Computer Science Department
School of Computer Science, Carnegie Mellon University


A Real-Time Push-Pull Communications Model for
Distributed Real-Time and Multimedia Systems

Kanaka Juvva, Raj Rajkumar

January 1999

Produced by the Real-Time and Mulimedia Laboratory

Keywords: Push communication, pull communication, distributed systems, real-time systems, QoS, proxy, end-to-end delay, multimedia systems

Real-time and multimedia applications like multi-party collaboration, internet telephony and distributed command control systems require the exchange of information over distributed and heterogeneous nodes. Multiple data types including voice, video, sensor data, real-time intelligence data and text are being transported widely across today's information, control and surveillance networks. All such applications can benefit enormously from middleware, operating system and networking services that can support QoS guarantees, high availability, dynamic reconfigurability and scalability.

In this paper, we propose a middleware layer called the "Real-Time Push-Pull Communications Service" to easily and quickly disseminate information across heterogeneous nodes with flexible communication patterns. Real-time push-pull communications represents both ``push'' (data transfer initiated by a sender) and "pull" (data transfer initiated by a receiver) communications. Nodes with widely differing processing power and networking bandwidth can coordinate and co-exist by the provision of appropriate and automatic support for transformation on data. In particular, different information sources and sinks can operate at different frequencies and also can choose another (intermediate) node to act as their proxy and and deliver data at the desired frequency. In addition to the synchronous communications of the publisher-subscriber model, information sinks can also choose to obtain data asynchronously. This service has been implemented on RT-Mach, a resource-centric kernel using resource kernel primitives. This paper presents an overview of the design, implementation and a performance evaluation of the model. We also test the applicability and versatility of this service using RT-Conference, a multi-party multimedia collaboration application built on top of this model. Finally, we summarize some key lessons learned in this process.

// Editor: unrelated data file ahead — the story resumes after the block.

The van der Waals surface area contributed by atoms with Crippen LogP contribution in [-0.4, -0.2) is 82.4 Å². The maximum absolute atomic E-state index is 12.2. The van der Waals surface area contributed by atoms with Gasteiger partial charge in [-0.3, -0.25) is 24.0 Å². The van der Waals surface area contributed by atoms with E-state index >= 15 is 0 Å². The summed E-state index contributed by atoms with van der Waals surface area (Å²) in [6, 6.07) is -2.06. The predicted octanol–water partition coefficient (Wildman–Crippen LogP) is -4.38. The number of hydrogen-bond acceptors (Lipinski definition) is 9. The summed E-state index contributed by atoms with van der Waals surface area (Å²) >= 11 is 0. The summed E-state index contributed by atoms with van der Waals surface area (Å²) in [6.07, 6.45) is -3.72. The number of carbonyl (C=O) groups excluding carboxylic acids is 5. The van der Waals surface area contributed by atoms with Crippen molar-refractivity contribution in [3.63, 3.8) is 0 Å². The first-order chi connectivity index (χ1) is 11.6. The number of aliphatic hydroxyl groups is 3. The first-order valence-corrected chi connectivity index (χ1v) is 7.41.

25 pages

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